A manufacturing process that quickly, precisely and cleanly machines surfaces of metals of almost any hardness sounds too good to be true. However, that’s exactly what Pulsed Electrochemical Machining (PECM) technology delivers. 

Often described as “controlled corrosion,” PECM is based on the principles of electrolysis. Essentially, an electric current is passed through an electrolyte solution that flows in the gap between a cathode tool and a part, dissolving materials from the part into the solution as it is machined into the complimentary shape of the tool.

“I think the coolest thing about this process is the way that it can accurately and precisely remove metal without actually contacting the part. We’re talking a gap the size of a human hair or less between the tool and the part,” explains Michael Bromley, lead mechanical engineer at Voxel Innovations.

Based in Raleigh, North Carolina, Voxel is a leading innovator in PECM, which is unrivaled in its ability to quickly and accurately machine specialty metal alloys needed for making turbines, medical devices and surgical equipment. The company leverages the unique technology to deliver critical, high-value parts to aerospace, energy and healthcare customers.

Voxel Innovations CEO Daniel Harrington says PECM is far more common in Europe than the U.S. because of the difficulty and interdisciplinary nature of the process as well as it not being taught in U.S. universities. Noticing this gap, Voxel has designed, built and is currently operating its own proprietary PECM machines, offering customers the many benefits of this process for development projects, prototypes and small-scale production.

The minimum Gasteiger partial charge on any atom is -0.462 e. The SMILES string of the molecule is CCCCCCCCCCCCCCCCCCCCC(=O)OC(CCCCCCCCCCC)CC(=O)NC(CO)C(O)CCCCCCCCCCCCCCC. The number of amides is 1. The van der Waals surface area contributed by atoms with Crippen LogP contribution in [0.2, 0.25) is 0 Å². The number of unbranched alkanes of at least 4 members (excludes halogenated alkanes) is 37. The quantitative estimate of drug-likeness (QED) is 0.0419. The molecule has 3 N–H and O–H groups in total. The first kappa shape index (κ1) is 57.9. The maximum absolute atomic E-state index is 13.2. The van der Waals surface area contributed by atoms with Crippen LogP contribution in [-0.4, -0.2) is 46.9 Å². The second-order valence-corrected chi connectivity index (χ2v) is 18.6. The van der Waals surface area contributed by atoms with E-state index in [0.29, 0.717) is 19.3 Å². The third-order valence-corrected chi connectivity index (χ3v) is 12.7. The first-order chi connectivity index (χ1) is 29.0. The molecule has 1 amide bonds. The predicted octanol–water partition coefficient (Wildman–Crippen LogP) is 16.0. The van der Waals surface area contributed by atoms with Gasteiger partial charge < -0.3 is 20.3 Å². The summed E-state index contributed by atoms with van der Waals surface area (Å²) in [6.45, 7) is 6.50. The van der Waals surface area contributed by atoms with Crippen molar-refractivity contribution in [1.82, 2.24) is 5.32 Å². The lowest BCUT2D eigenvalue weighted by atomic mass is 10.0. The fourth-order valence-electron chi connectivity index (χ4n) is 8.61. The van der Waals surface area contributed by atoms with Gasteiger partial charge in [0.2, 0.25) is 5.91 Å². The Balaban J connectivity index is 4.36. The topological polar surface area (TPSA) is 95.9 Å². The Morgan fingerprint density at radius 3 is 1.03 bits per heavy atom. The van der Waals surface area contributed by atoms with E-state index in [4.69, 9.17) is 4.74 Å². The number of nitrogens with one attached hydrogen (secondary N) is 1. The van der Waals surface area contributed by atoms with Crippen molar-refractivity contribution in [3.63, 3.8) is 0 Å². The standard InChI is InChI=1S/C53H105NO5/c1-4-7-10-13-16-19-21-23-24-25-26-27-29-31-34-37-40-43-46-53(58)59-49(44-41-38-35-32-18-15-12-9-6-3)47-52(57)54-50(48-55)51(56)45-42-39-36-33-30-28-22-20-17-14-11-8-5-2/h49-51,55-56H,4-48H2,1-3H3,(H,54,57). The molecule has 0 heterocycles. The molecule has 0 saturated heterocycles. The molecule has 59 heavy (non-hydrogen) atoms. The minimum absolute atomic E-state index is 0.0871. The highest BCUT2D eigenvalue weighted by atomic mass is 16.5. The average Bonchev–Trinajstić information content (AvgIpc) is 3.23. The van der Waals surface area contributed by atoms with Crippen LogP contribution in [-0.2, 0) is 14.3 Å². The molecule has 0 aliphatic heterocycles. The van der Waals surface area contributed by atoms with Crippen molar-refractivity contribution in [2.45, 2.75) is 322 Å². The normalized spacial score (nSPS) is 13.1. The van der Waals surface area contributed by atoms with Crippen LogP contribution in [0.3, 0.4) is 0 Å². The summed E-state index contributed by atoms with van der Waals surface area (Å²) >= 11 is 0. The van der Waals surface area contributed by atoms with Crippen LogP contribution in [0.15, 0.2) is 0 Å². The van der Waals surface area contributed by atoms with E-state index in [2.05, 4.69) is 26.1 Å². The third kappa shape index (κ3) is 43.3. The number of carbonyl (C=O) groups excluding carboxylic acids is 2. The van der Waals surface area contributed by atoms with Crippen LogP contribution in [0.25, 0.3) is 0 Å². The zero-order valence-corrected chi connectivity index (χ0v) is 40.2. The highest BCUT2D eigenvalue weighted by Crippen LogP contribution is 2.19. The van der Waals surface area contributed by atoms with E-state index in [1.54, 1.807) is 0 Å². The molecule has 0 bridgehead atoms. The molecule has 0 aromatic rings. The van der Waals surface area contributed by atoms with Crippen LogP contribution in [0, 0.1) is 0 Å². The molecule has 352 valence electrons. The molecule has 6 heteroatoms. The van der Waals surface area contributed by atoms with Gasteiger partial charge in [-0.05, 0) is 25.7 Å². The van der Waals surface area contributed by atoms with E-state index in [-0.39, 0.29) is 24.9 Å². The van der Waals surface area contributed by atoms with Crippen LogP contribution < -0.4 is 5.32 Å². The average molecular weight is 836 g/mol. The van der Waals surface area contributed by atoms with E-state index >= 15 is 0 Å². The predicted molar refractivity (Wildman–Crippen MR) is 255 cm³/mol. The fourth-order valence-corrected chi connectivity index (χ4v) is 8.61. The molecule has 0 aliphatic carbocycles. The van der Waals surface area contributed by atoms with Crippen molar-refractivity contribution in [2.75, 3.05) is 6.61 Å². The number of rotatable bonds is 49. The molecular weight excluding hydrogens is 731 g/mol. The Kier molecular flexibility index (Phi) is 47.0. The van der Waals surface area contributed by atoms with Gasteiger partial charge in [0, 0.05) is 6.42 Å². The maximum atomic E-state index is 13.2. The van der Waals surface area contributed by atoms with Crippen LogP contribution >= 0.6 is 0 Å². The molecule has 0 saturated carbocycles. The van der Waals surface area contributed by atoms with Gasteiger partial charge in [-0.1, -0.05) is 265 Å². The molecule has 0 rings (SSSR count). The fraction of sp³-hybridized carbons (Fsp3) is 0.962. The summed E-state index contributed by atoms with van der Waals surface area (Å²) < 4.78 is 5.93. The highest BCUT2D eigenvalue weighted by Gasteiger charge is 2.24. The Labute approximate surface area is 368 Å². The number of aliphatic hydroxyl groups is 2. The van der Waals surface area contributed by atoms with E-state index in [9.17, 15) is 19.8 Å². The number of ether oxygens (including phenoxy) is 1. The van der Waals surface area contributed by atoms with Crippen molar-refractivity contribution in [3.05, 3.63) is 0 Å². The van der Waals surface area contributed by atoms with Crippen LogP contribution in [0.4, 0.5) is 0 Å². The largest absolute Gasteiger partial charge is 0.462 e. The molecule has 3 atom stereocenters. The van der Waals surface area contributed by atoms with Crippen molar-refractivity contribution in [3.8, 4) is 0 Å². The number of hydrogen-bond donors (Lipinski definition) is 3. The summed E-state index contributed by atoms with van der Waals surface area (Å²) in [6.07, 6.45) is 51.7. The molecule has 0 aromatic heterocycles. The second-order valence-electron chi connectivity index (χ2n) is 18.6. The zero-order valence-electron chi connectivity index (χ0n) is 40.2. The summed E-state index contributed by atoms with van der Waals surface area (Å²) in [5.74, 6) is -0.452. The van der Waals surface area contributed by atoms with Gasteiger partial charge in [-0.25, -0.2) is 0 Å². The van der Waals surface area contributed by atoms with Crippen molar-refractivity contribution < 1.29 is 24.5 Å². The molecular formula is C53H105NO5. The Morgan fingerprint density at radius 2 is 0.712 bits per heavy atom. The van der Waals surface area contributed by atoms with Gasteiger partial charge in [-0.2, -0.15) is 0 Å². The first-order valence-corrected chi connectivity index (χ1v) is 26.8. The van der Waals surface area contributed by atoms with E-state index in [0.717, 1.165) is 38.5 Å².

One of the biggest advantages of PECM is high repeatability even when machining features on a micro-scale. “By building the complexity into our cathode tool, we can form an entire 3D surface at one time,” says Bromley. “For instance, turbine blade surfaces feature complex geometry and we just build all that complexity into our tool." 

“We’re very good at doing high-volume production because once the tool's designed, being a non-contact process, there is no wear on the tool so we can continue using it over and over again,” he adds.

Modern CAD Tools & Simultaneous Editing

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The Voxel design team values the efficiency of Onshape’s Multipart Part Studios, which enable engineers to create multiple parts together in the same workspace versus in separate files. Voxel’s clients include the U.S. Army and the U.S. Air Force. 

To design its PECM machines, Voxel chose Onshape, a modern professional 3D CAD system that unites modeling tools and design data management in a secure cloud workspace.

Being cloud-based was one of the most appealing factors when evaluating Onshape against other CAD systems, as no additional or expensive hardware had to be purchased to run CAD. Bromley says that beyond the convenience of the cloud, which enables immediate access to their designs on any computer, phone or tablet, Onshape has fundamentally improved the way his team models.